Australia’s Hawkei protected mobility vehicle attains initial operational capability

The indigenously designed and manufactured 4×4 Hawkei Protected Mobility Vehicle – Light (PMV-L) has achieved initial operational capability (IOC), the Australian Department of Defence (DoD) announced on 11 July.

Defence minister Peter Dutton said the A$2 billion project will see the new fleet of 1,100 Hawkei vehicles – produced by Thales Australia – and 1,058 companion trailers delivered to the Australian army and air force, noting that the new vehicles will offer improved mobility and provide a high level of protection against blast and ballistic threats.

“The Hawkei is expected to reach Full Operational Capability (FOC) in 2023 and is joining the existing Bushmaster and Protected Medium Heavy Capability trucks to create a suite of protected mobility vehicles,” said Dutton, adding that the 7-tonne vehicle will complement the in-service Bushmaster and protected medium heavy capability trucks to create a “suite of protected mobility vehicles”.

The new vehicles are being manufactured at the Thales Protected Vehicles facility in Bendigo, Victoria state and will replace the majority of the Australian Army’s Land Rover fleet in command, liaison, reconnaissance, and utility roles.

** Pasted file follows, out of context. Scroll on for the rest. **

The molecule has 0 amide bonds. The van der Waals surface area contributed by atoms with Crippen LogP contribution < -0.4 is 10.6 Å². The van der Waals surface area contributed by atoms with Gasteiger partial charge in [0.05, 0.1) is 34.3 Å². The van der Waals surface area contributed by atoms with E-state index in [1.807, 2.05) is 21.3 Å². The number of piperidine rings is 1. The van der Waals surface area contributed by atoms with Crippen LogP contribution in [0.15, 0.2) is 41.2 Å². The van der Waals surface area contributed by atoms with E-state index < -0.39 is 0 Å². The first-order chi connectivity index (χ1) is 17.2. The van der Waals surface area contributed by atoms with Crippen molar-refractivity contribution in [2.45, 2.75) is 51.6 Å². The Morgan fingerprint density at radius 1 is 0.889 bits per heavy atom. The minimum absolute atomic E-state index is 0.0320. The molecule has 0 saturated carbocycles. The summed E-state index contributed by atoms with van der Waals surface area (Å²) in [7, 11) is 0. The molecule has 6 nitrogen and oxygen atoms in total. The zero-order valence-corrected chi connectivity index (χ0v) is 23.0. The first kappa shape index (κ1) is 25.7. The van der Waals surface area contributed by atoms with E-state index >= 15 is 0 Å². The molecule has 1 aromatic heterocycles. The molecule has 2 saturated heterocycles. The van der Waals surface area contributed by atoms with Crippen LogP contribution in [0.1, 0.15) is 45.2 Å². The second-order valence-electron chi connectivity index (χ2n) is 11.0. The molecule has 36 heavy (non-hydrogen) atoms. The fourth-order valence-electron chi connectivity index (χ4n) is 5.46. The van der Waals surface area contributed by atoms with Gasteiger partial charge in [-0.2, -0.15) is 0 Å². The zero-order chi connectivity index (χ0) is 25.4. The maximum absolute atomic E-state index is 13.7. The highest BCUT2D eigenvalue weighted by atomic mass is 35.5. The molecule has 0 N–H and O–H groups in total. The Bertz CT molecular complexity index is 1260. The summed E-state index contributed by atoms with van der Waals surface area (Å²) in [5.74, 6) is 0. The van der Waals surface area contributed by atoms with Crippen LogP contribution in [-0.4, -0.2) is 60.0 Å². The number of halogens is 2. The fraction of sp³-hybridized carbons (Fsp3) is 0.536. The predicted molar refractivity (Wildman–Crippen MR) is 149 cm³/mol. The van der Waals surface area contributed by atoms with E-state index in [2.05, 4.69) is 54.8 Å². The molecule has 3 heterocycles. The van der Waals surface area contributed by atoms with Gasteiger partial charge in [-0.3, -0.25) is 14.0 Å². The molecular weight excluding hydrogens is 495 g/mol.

The DoD announced in September 2020 that full-rate production of the Hawkei would commence in mid-2021 following favourable results during comprehensive ballistic and blast testing. This is understood to be around 50 vehicles a month.

“Defence and Thales Australia have resolved a braking issue identified in late 2020, with a technical solution being rolled out across the Hawkei fleet,” said the DoD. “With appropriate controls in place, Defence has lifted the Hawkei’s operating restrictions, enabling the recommencement of full-rate production and rollout of the capability.”

Besides the braking defect, the Hawkei programme had also faced earlier delays stemming from reliability and design issues. Thales acquired distressed Hawkei engine manufacturer Steyr Motors after the Austria-based company entered receivership in February 2019, jeopardising the supply of engines to the project.

by Jr Ng